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Freedom: The Overthrow of the Slave Empires

James Walvin

12 Reviews

Rated 0

History, General & world history, African history, History of the Americas

'Long before the friends of African freedom began to agitate for black freedom, the enslaved themselves had created their own strategies of resistance. In time, their defiance was to prove the crucial final factor in bringing down slavery itself.' James Walvin, in Resistance, Rebellion and Revolt

This long overdue, vivid and wide-ranging examination of the significance of the resistance of the enslaved themselves - from sabotage and running away to outright violent rebellion - shines fresh light on the end of slavery in the Atlantic World.

It is high time that this resistance, in addition to abolitionism and other factors, was given its due weight in seeking to understand the overthrow of slavery. Fundamentally, as Walvin shows so clearly, it was the implacable hatred of the enslaved for slavery and their strategies of resistance that made the whole system unsustainable and, ultimately, brought about its downfall.

Walvin's approach is original, too, in looking at the Atlantic world as a whole, including the French and Spanish Empires and Brazil, as well as Britain's colonies. In doing so, he casts new light on one of the major shifts in Western history: in the three-hundred years following Columbus's landfall in the Americas, slavery had become a widespread and critical institution. It had seen twelve million Africans forced onto slave ships; a forced migration that had had seismic consequences for Africa. It had transformed the Americas and materially enriched the Western world.

It had also been largely unquestioned - in Europe at least, and among slave owners, traders and those who profited from the system.

Yet, within a mere seventy-five years during the nineteenth century, slavery had vanished from the Americas: it had declined, collapsed and been destroyed by a complexity of forces that, to this day, remains disputed. As Walvin shows so clearly here, though, it was in large part overthrown by those it had enslaved.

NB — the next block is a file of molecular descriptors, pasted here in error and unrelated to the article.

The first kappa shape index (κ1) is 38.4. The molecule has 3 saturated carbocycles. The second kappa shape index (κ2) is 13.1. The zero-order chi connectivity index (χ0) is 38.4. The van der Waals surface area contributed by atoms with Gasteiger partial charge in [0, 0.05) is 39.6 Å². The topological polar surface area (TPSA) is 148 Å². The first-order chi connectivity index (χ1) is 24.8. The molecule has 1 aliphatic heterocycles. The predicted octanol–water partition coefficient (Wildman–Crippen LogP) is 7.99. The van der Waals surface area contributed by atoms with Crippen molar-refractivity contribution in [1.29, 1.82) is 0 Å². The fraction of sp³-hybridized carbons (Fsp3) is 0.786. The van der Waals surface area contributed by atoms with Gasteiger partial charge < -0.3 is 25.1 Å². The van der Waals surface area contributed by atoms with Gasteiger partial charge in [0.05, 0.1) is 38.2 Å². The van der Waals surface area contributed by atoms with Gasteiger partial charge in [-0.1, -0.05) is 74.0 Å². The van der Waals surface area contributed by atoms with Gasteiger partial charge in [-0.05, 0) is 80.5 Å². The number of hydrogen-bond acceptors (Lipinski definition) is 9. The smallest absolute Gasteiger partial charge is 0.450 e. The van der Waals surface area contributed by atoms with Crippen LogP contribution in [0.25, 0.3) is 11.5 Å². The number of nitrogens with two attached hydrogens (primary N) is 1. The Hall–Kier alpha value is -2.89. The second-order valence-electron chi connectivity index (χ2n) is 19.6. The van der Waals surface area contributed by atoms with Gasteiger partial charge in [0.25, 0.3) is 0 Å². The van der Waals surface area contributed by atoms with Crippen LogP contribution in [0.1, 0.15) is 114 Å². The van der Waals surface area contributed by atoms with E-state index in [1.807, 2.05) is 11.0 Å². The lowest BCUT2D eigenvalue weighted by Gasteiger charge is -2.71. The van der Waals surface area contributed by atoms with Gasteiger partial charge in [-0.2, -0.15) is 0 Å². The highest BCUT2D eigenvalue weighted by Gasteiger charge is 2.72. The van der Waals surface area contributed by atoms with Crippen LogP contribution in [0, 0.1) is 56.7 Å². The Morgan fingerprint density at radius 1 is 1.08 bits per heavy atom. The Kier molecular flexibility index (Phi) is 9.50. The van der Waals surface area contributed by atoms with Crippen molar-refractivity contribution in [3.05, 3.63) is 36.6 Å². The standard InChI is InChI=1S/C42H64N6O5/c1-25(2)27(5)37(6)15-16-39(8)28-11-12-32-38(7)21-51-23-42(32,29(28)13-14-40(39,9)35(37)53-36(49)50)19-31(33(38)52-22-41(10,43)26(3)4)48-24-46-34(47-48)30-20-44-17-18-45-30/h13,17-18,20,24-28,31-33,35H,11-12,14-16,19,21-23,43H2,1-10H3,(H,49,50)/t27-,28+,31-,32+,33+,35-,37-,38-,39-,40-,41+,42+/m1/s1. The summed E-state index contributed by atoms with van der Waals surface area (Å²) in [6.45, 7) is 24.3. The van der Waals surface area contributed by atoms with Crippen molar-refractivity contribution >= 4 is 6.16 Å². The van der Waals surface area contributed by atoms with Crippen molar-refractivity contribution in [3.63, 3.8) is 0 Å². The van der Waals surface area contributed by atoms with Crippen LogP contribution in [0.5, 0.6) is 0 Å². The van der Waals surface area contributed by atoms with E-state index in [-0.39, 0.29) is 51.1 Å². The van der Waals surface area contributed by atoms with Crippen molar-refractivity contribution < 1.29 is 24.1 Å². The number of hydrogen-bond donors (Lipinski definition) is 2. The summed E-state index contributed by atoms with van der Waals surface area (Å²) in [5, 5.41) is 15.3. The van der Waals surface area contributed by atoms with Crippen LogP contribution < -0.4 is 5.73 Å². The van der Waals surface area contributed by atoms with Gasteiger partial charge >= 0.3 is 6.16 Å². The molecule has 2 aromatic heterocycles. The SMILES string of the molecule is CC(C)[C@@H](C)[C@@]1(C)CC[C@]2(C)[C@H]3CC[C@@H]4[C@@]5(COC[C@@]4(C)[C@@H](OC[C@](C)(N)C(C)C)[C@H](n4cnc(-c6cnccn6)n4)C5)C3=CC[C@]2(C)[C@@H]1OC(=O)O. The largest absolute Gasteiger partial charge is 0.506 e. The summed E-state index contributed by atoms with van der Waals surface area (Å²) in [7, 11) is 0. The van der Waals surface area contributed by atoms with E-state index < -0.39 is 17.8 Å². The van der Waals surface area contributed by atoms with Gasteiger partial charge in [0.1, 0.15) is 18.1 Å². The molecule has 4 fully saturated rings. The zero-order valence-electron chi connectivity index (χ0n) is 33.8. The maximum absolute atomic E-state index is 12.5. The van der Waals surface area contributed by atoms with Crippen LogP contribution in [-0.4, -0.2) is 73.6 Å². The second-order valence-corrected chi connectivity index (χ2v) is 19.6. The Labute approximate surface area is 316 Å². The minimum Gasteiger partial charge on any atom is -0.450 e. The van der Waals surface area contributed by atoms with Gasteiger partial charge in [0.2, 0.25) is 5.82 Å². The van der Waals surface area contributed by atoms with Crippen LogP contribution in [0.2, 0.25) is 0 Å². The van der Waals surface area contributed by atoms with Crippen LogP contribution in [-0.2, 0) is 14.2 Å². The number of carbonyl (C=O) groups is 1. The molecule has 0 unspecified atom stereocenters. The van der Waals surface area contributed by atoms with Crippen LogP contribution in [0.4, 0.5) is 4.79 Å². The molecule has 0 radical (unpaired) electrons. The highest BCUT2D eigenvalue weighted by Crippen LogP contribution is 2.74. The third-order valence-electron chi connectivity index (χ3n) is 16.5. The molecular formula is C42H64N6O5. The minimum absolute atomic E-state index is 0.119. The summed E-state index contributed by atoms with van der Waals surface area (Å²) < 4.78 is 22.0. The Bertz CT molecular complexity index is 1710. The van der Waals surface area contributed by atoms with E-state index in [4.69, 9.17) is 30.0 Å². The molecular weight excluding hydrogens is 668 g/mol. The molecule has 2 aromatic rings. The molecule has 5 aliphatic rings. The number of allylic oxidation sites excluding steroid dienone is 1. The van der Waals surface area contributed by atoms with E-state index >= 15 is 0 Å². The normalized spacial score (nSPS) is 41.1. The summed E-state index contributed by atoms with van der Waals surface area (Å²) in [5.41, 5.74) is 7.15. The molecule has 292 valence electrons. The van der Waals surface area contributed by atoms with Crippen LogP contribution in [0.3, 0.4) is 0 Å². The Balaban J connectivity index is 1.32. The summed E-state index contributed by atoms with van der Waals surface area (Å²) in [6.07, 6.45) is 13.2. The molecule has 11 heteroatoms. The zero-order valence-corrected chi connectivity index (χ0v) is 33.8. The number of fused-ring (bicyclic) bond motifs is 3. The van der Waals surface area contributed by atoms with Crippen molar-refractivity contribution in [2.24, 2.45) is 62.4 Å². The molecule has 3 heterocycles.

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Praise for Freedom: The Overthrow of the Slave Empires

  • Praise for James Walvin's How Sugar Corrupted the World:

  • A brilliant and thought-provoking history of sugar and its ironies. - Wall Street Journal

  • Praise for James Walvin's How Sugar Corrupted the World:

  • Shocking and revelatory . . . no other product has so changed the world, and no other book reveals the scale of its impact.

  • Praise for James Walvin's How Sugar Corrupted the World:

  • An 'entertaining, informative and utterly depressing global history of an important commodity . . . By alerting readers to the ways that modernity's very origins are entangled with a seemingly benign and delicious substance, How Sugar Corrupted the World raises fundamental questions about our world.'

  • Praise for James Walvin's How Sugar Corrupted the World:

  • What is striking about James Walvin's new book is that, while focusing solely on sugar, it does not restrict itself to the past. Rather, it takes the story of perhaps the most transformative and destructive boom-crop of all time and brings it disturbingly into the present day. - BBC History Magazine

  • As an historian of slavery, Walvin is well versed in the triangular trade and explains the role of sugar cane in bringing Africans to the Caribbean. His survey of sugar in our lives is very readable. - Spectator

  • A convincing, deep history of this (in)famous product . . . This is not simply the tale of those who toiled to produce sugar . . . Something more than a scholarly text, this study could not be more timely.

  • A refreshingly historical look at a substance we often take for granted. - History Revealed

  • Former history professor James Walvin's latest book aims to untangle the social, political and economic history of sugar, a commodity that began as the preserver of the elite, but which now saturates cultures the world over. - NZME

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James Walvin

JAMES WALVIN is the author of many books on slavery and modern social history. His book, Crossings, was published by Reaktion Books in 2013. His first book, with Michael Craton, was a detailed study of a sugar plantation: A Jamaican Plantation, Worthy Park, 1670-1970 (Toronto, 1970). He became a Fellow of the Royal Society of Literature in 2006, and in 2008 was awarded an OBE for services to scholarship.

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